Sun cap installed
I had one camera that was rattling and missing a screw so I decided to open it up. This is viewed from the back. The board visible is the POE board I believe
View from the front
The camera is made up of several boards on a sort of stack of metal pillars
A board ID visible
The stack visible. From front to back you see the lens mount, CMOS sensor board, processing board, power board and last the POE board
A tent at the event, some interior lights are on but it’s mostly dark
The same room but this time without any lights, you can see the IR light
The front entrance of our event. This camera can easily see all the people passing by and also read license plates from cars, etc.
A cam with a 4mm lens high up in a tower (about 10m). It gives a great overview of the front parking lot
The same camera but at night. There are big lights lighting the whole terrain but the camera still does a great job!
Another view from a tower. The camera is about 8 meters high providing a good overview of the area. You can easily spot if someone is in there who isn’t supposed to be and with enough light the picture if very clear and without any noise or artifacts!
5Mpix larger bullet with 4x IR (W555G-B-POE)
The last camera of this post is basically just a bit bigger version of the one listed above. All the internals are the same except this camera comes with 4x IR. That does provide a bit more light in the dark so especially when using it with more zoom lenses (6mm, 8mm, etc.) it would be recommended upgrading to this version.
This camera is also the only one which fits the 2.8mm lens! It creates a bit of a fisheye effect and you can see the inside of the camera in the picture, but it does work in certain situations. Be sure to know what you are buying! Although you will have a big wide view, all details will be smaller too!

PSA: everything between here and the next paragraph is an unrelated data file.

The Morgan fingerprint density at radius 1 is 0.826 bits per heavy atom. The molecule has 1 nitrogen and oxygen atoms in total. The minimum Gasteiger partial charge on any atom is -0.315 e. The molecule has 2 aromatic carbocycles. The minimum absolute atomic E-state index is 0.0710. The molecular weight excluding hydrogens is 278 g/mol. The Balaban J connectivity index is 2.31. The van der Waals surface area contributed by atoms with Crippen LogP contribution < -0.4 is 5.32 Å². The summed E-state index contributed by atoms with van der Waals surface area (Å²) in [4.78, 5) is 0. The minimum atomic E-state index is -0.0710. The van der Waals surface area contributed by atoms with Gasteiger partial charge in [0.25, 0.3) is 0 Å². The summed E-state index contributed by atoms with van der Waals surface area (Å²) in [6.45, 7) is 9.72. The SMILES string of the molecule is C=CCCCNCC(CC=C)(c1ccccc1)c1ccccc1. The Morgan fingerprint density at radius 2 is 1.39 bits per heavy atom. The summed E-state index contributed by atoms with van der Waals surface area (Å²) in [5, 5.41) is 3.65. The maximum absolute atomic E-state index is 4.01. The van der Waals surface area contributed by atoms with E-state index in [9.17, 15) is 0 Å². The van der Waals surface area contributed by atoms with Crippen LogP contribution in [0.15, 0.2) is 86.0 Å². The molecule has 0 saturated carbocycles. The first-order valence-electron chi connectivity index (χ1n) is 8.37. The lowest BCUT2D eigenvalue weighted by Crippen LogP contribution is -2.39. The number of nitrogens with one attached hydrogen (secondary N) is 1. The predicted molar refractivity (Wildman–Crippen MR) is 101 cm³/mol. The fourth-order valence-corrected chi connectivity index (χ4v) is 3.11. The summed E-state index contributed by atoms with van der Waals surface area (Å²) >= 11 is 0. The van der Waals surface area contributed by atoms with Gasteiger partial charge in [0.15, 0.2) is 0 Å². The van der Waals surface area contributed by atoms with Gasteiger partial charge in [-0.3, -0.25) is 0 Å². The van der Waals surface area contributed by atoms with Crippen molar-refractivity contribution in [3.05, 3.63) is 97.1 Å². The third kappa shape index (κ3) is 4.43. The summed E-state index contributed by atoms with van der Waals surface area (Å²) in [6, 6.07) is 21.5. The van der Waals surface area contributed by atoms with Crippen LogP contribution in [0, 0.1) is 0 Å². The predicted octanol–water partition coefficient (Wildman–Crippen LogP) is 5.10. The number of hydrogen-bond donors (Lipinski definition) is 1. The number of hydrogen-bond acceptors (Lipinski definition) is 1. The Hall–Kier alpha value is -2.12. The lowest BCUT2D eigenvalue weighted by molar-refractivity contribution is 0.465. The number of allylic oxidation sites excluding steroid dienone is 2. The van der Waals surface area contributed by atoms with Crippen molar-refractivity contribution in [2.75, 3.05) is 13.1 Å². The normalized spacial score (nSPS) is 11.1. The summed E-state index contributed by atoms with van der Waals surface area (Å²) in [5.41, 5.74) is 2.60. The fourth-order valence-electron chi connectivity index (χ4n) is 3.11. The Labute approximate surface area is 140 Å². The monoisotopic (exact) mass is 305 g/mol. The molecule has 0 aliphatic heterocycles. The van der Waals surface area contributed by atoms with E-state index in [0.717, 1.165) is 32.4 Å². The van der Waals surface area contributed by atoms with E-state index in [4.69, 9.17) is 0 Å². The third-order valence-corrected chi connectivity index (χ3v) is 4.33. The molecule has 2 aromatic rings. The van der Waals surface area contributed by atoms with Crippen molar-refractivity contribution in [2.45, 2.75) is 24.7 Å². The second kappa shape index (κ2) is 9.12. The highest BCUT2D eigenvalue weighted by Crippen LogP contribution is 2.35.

Not much else to say about it, on to the pictures!
Front of the camera, 4 IR blasters, one in each corner
With the arm/bracket
Next to it’s smaller brother
Again, use some rubber grommets to mount the arm/bracket and the sun cap
One of the IR blaster lenses
IR blaster lens
I currently don’t have any footage of this camera. I will try and get some footage of this camera with the 2.8mm lens later on!
And that kind of wraps it up. I’ve used these camera’s for two events now and also have a 24/7 test camera at home and they have performed flawlessly. Both in a heavy rain storm or in blistering 35 degrees Celsius scorching hot sun (not hanging in the shadow either). They never dropped a frame and worked perfectly!
So I can definitely recommend a camera based on the Ti DaVinci DM365 or DM368. Recently a firmware update also came out which fixes some problems! I will make a dedicated post for that later on.
I would very much like to recommend you get a camera made by AOTE. All the camera’s I have ordered with them where perfect only sometimes needing a small lens adjustment to adjust it to my specific purpose (close by or wide and far).
Comments or questions, let me know!